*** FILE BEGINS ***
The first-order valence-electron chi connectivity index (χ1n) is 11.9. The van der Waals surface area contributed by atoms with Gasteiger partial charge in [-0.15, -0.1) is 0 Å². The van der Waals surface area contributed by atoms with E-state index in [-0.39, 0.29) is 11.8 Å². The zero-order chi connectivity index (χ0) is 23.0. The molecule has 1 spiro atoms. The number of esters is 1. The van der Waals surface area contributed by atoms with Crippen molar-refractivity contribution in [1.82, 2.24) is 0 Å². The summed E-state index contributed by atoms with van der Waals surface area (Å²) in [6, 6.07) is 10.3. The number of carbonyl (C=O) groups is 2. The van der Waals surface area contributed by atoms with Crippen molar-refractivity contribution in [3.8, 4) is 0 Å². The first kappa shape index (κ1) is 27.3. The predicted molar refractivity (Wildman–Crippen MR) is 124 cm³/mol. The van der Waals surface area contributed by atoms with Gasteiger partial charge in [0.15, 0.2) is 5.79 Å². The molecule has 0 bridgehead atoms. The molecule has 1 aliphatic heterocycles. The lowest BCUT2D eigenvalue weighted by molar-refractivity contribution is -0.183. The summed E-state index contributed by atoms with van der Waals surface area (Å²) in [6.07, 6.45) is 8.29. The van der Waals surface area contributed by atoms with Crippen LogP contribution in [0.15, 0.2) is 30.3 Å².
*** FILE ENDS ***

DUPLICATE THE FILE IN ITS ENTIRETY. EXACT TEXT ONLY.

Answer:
The first-order valence-electron chi connectivity index (χ1n) is 11.9. The van der Waals surface area contributed by atoms with Gasteiger partial charge in [-0.15, -0.1) is 0 Å². The van der Waals surface area contributed by atoms with E-state index in [-0.39, 0.29) is 11.8 Å². The zero-order chi connectivity index (χ0) is 23.0. The molecule has 1 spiro atoms. The number of esters is 1. The van der Waals surface area contributed by atoms with Crippen molar-refractivity contribution in [1.82, 2.24) is 0 Å². The summed E-state index contributed by atoms with van der Waals surface area (Å²) in [6, 6.07) is 10.3. The number of carbonyl (C=O) groups is 2. The van der Waals surface area contributed by atoms with Crippen molar-refractivity contribution in [3.8, 4) is 0 Å². The first kappa shape index (κ1) is 27.3. The predicted molar refractivity (Wildman–Crippen MR) is 124 cm³/mol. The van der Waals surface area contributed by atoms with Gasteiger partial charge in [0.15, 0.2) is 5.79 Å². The molecule has 0 bridgehead atoms. The molecule has 1 aliphatic heterocycles. The lowest BCUT2D eigenvalue weighted by molar-refractivity contribution is -0.183. The summed E-state index contributed by atoms with van der Waals surface area (Å²) in [6.07, 6.45) is 8.29. The van der Waals surface area contributed by atoms with Crippen LogP contribution in [0.15, 0.2) is 30.3 Å².